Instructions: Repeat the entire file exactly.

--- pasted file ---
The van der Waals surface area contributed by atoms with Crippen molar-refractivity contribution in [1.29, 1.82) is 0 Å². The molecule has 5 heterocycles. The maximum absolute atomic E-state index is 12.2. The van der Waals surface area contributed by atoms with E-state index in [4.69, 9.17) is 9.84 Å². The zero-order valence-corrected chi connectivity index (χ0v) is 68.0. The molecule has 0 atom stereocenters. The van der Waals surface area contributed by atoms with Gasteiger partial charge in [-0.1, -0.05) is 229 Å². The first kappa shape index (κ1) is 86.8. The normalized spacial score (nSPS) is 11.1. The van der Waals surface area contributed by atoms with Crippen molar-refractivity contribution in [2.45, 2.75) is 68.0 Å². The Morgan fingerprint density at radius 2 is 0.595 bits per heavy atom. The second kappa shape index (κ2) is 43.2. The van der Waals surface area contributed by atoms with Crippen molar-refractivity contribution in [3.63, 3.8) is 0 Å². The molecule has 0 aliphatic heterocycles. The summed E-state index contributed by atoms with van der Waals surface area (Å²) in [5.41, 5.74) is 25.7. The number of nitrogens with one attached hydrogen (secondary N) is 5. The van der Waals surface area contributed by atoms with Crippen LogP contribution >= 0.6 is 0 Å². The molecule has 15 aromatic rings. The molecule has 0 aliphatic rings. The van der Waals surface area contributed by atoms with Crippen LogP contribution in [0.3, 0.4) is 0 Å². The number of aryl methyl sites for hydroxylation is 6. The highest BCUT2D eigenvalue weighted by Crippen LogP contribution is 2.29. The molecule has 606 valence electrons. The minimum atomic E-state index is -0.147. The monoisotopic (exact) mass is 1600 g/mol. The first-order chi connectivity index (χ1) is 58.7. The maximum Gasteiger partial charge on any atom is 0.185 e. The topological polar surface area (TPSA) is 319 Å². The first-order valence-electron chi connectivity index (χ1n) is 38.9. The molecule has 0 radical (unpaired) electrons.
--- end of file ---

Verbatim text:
The van der Waals surface area contributed by atoms with Crippen molar-refractivity contribution in [1.29, 1.82) is 0 Å². The molecule has 5 heterocycles. The maximum absolute atomic E-state index is 12.2. The van der Waals surface area contributed by atoms with E-state index in [4.69, 9.17) is 9.84 Å². The zero-order valence-corrected chi connectivity index (χ0v) is 68.0. The molecule has 0 atom stereocenters. The van der Waals surface area contributed by atoms with Gasteiger partial charge in [-0.1, -0.05) is 229 Å². The first kappa shape index (κ1) is 86.8. The normalized spacial score (nSPS) is 11.1. The van der Waals surface area contributed by atoms with Crippen molar-refractivity contribution in [2.45, 2.75) is 68.0 Å². The Morgan fingerprint density at radius 2 is 0.595 bits per heavy atom. The second kappa shape index (κ2) is 43.2. The van der Waals surface area contributed by atoms with Crippen molar-refractivity contribution in [3.63, 3.8) is 0 Å². The molecule has 0 aliphatic heterocycles. The summed E-state index contributed by atoms with van der Waals surface area (Å²) in [5.41, 5.74) is 25.7. The number of nitrogens with one attached hydrogen (secondary N) is 5. The van der Waals surface area contributed by atoms with Crippen LogP contribution >= 0.6 is 0 Å². The molecule has 15 aromatic rings. The molecule has 0 aliphatic rings. The van der Waals surface area contributed by atoms with Crippen LogP contribution in [0.3, 0.4) is 0 Å². The number of aryl methyl sites for hydroxylation is 6. The highest BCUT2D eigenvalue weighted by Crippen LogP contribution is 2.29. The molecule has 606 valence electrons. The minimum atomic E-state index is -0.147. The monoisotopic (exact) mass is 1600 g/mol. The first-order chi connectivity index (χ1) is 58.7. The maximum Gasteiger partial charge on any atom is 0.185 e. The topological polar surface area (TPSA) is 319 Å². The first-order valence-electron chi connectivity index (χ1n) is 38.9. The molecule has 0 radical (unpaired) electrons.